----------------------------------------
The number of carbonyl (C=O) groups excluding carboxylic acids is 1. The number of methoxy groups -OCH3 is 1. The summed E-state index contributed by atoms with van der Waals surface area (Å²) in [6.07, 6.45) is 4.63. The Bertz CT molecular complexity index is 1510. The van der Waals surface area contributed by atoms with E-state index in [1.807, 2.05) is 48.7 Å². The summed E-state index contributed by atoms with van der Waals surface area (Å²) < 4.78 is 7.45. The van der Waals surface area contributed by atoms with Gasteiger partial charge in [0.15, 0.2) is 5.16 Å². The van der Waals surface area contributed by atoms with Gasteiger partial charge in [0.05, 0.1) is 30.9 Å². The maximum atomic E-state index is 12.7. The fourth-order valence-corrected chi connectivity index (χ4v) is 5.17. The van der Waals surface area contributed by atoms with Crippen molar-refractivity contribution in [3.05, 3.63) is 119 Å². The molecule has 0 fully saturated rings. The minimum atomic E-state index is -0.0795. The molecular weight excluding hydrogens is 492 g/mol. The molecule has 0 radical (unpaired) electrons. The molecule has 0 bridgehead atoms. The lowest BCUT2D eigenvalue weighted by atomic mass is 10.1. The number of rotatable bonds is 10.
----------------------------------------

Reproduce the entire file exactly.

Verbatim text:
The number of carbonyl (C=O) groups excluding carboxylic acids is 1. The number of methoxy groups -OCH3 is 1. The summed E-state index contributed by atoms with van der Waals surface area (Å²) in [6.07, 6.45) is 4.63. The Bertz CT molecular complexity index is 1510. The van der Waals surface area contributed by atoms with E-state index in [1.807, 2.05) is 48.7 Å². The summed E-state index contributed by atoms with van der Waals surface area (Å²) < 4.78 is 7.45. The van der Waals surface area contributed by atoms with Gasteiger partial charge in [0.15, 0.2) is 5.16 Å². The van der Waals surface area contributed by atoms with Gasteiger partial charge in [0.05, 0.1) is 30.9 Å². The maximum atomic E-state index is 12.7. The fourth-order valence-corrected chi connectivity index (χ4v) is 5.17. The van der Waals surface area contributed by atoms with Crippen molar-refractivity contribution in [3.05, 3.63) is 119 Å². The molecule has 0 fully saturated rings. The minimum atomic E-state index is -0.0795. The molecular weight excluding hydrogens is 492 g/mol. The molecule has 0 radical (unpaired) electrons. The molecule has 0 bridgehead atoms. The lowest BCUT2D eigenvalue weighted by atomic mass is 10.1. The number of rotatable bonds is 10.